On 31st August, Yentyl Williams, Researcher at the Centre of EU Studies (CEUS), Ghent University and ACP YPN President & Founder, presented her work on the EU-ACP Joint Parliamentary Assembly (JPA) at the Jean Monnet Network PACO’s final conference on ‘Parliaments in EU Diplomacy and External Action – Control Cooperation and Contestation’ at the University Foundation, Brussels.
Yentyl presented her paper, co-written with Dr. Sarah Delputte, entitled, ‘Equal partnership between unequal regions? Assessing deliberative parliamentary diplomacy in ACP-EU relations’ on the fourth panel of the conference, on ‘Parliamentary Scrutiny and diplomacy in the area of trade policy and regional cooperation’ alongside esteemed experts: Prof. Dr. Seiglinde Gstohl (College of Europe, Bruges), Prof. Dr. Dirk de Bièvre (University of Antwerp), Tomas Baert (Head of Trade Strategy, DG Trade, European Commission) and Dr. Xavier Nuttin (European Parliament).
Yentyl explained that while there might be a considerable amount of literature on EU-ACP relations, the JPA has been somewhat of a forgotten institution in the partnership. This is surprising for two reasons: (i) the JPA is the oldest and most institutionalised parliamentary assembly between the countries of the global North and South. Indeed, it was a model for similar North-South parliamentary assemblies, such as the Euro-Mediterranean Parliamentary Assembly (EMPA) and the Euro-Latin American Parliamentary Assembly (EUROLAT); and (ii) the parliamentary dimension has grown in importance both within and beyond the EU-ACP framework with each revision of Cotonou.
Yentyl explained that the paper develops an analytical framework to assess the quality of deliberation on the subject of the Economic Partnership Agreements (EPAs) at the ACP-EU JPA based on five areas (see below). However, the results showed that JPA dialogue on EPAs struggles to approach the ideal type of deliberation, even if there is overwhelming consensus on EPAs at the JPA. For example, there were a number of recurrent critical issues: (i) participation of EU MEPs in political parties versus ACP country representatives; (ii) ACP bloc voting blurring the substantial openness; (iii) narrow interests pervert the common good; (iv) the JPA split vote threats constructive politics, or (v) rules of procedure reinforces difference as opposed to neutralising it – which lowers the quality deliberation at the JPA.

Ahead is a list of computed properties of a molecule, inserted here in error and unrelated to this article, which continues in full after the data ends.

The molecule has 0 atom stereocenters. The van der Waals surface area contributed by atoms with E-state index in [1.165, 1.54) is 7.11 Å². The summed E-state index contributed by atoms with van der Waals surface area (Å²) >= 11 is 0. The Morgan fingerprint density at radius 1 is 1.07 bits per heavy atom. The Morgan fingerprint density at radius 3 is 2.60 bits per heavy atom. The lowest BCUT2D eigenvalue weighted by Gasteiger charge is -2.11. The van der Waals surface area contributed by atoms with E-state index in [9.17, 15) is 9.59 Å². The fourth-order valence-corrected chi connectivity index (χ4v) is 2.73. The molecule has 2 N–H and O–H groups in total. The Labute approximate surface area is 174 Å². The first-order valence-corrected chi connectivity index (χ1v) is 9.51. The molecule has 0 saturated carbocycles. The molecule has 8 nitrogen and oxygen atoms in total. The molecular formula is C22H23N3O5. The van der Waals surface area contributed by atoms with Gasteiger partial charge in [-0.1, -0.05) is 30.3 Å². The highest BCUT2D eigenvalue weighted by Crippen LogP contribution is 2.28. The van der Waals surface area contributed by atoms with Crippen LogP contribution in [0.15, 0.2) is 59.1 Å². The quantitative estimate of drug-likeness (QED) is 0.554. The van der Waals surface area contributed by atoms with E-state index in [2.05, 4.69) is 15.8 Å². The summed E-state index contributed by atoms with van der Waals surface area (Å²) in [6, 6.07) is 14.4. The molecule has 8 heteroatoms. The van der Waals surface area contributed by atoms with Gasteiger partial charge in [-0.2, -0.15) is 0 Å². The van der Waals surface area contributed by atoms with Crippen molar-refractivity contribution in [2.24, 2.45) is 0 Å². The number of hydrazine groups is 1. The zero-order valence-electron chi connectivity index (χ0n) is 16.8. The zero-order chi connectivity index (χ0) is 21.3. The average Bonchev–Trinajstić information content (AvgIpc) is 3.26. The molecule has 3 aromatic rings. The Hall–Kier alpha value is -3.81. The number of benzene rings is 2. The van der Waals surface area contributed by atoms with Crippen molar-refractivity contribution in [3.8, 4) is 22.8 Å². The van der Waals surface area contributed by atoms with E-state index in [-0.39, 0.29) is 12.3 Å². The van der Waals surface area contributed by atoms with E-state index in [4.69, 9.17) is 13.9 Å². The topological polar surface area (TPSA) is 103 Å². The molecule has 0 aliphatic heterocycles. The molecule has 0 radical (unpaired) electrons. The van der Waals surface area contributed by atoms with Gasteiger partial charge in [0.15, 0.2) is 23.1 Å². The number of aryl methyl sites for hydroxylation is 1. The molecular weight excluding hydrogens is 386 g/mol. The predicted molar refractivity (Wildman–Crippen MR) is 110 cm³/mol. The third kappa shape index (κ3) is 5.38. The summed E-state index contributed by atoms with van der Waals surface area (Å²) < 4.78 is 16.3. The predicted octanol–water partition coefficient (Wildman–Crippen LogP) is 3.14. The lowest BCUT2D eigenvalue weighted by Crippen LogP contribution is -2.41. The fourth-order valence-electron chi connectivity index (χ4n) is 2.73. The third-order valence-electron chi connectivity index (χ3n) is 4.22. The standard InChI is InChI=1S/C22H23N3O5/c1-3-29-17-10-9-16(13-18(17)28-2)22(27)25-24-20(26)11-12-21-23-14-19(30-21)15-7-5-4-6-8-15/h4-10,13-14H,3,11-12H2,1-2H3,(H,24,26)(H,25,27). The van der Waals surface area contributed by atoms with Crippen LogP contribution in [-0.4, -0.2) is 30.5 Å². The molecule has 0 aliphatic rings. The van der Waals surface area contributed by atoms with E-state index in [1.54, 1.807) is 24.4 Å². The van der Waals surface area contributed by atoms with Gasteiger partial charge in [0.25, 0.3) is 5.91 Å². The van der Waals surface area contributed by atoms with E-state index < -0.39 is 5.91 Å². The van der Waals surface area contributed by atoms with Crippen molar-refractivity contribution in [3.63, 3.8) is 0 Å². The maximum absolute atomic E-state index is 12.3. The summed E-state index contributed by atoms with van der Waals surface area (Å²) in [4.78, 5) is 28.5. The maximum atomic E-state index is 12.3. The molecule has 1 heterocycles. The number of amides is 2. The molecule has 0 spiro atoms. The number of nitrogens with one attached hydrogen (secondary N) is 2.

In summary, Yentyl underlined that the findings of the paper would serve as useful points and recommendations for EU and ACP negotiators as they approach the revision of the EU-ACP partnership in a post-Cotonou era.
What is the Jena Monnet Network PACO? The Jean Monnet Network ‘Interparliamentary Cooperation in the EU’s external action – Parliamentary Scrutiny and Diplomacy in the EU and beyond’ (PACO) brings together three inter-related teaching and research areas: EU external relations, inter-parliamentary cooperation and parliamentary diplomacy. PACO aims to discover and explain if and why inter-parliamentary cooperation in the field of external relations has contributed towards increased scrutiny by the EP and national parliaments; (ii) PACO aims to discover and explain if and why parliamentary diplomacy can add to the diplomatic tool set in the EU’s cooperation with third partners via its own delegations at the bilateral and multilateral levels (i.e. countries, regional blocs like the ACP or regional organizations like the African Union); (iii) PACO aims to contribute to a new understanding of the role of European parliaments (EP, national parliaments) in EU external action.
See the Virtual Maps of Inter-Parliamentary Cooperation (VIPCO) here.
See the VIPCO factsheet for the ACP-EU JPA here.
See the official pictures here.
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